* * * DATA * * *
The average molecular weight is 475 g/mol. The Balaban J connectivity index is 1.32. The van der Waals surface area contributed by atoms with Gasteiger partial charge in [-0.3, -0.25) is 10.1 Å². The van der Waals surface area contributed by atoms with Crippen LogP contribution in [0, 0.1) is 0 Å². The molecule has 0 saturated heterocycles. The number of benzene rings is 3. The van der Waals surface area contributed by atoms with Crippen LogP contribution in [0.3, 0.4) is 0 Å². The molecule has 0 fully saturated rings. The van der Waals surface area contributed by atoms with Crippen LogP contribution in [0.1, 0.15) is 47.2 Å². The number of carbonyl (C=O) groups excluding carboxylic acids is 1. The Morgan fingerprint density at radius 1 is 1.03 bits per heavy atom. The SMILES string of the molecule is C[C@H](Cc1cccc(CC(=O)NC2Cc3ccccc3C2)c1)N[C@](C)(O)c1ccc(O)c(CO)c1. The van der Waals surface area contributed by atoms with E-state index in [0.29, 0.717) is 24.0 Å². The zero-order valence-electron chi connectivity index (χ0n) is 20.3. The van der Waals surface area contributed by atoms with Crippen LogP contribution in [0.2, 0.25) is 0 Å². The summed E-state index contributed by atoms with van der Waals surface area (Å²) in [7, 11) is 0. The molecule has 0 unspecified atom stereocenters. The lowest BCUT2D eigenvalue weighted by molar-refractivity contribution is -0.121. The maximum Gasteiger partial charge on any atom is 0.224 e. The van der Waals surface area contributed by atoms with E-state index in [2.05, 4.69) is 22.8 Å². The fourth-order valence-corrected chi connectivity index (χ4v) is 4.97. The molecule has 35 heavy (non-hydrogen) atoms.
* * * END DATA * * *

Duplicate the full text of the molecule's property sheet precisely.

The average molecular weight is 475 g/mol. The Balaban J connectivity index is 1.32. The van der Waals surface area contributed by atoms with Gasteiger partial charge in [-0.3, -0.25) is 10.1 Å². The van der Waals surface area contributed by atoms with Crippen LogP contribution in [0, 0.1) is 0 Å². The molecule has 0 saturated heterocycles. The number of benzene rings is 3. The van der Waals surface area contributed by atoms with Crippen LogP contribution in [0.3, 0.4) is 0 Å². The molecule has 0 fully saturated rings. The van der Waals surface area contributed by atoms with Crippen LogP contribution in [0.1, 0.15) is 47.2 Å². The number of carbonyl (C=O) groups excluding carboxylic acids is 1. The Morgan fingerprint density at radius 1 is 1.03 bits per heavy atom. The SMILES string of the molecule is C[C@H](Cc1cccc(CC(=O)NC2Cc3ccccc3C2)c1)N[C@](C)(O)c1ccc(O)c(CO)c1. The van der Waals surface area contributed by atoms with E-state index in [0.29, 0.717) is 24.0 Å². The zero-order valence-electron chi connectivity index (χ0n) is 20.3. The van der Waals surface area contributed by atoms with Crippen LogP contribution in [0.2, 0.25) is 0 Å². The summed E-state index contributed by atoms with van der Waals surface area (Å²) in [7, 11) is 0. The molecule has 0 unspecified atom stereocenters. The lowest BCUT2D eigenvalue weighted by molar-refractivity contribution is -0.121. The maximum Gasteiger partial charge on any atom is 0.224 e. The van der Waals surface area contributed by atoms with E-state index in [2.05, 4.69) is 22.8 Å². The fourth-order valence-corrected chi connectivity index (χ4v) is 4.97. The molecule has 35 heavy (non-hydrogen) atoms.